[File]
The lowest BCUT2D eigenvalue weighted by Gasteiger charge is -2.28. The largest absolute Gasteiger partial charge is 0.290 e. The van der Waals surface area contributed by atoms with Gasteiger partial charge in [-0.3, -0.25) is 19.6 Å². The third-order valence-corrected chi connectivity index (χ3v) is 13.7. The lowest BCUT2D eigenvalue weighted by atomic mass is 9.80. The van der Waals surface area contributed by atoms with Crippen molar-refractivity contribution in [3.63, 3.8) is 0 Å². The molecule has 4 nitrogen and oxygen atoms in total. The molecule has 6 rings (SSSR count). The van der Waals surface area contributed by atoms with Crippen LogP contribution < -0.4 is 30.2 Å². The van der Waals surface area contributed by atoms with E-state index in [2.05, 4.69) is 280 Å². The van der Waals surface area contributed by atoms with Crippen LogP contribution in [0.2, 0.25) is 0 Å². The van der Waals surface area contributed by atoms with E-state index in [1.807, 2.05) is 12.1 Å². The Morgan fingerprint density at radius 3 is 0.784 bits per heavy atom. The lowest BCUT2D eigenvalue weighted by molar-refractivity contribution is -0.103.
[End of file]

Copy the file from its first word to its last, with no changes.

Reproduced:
The lowest BCUT2D eigenvalue weighted by Gasteiger charge is -2.28. The largest absolute Gasteiger partial charge is 0.290 e. The van der Waals surface area contributed by atoms with Gasteiger partial charge in [-0.3, -0.25) is 19.6 Å². The third-order valence-corrected chi connectivity index (χ3v) is 13.7. The lowest BCUT2D eigenvalue weighted by atomic mass is 9.80. The van der Waals surface area contributed by atoms with Crippen molar-refractivity contribution in [3.63, 3.8) is 0 Å². The molecule has 4 nitrogen and oxygen atoms in total. The molecule has 6 rings (SSSR count). The van der Waals surface area contributed by atoms with Crippen LogP contribution < -0.4 is 30.2 Å². The van der Waals surface area contributed by atoms with E-state index in [2.05, 4.69) is 280 Å². The van der Waals surface area contributed by atoms with Crippen LogP contribution in [0.2, 0.25) is 0 Å². The van der Waals surface area contributed by atoms with E-state index in [1.807, 2.05) is 12.1 Å². The Morgan fingerprint density at radius 3 is 0.784 bits per heavy atom. The lowest BCUT2D eigenvalue weighted by molar-refractivity contribution is -0.103.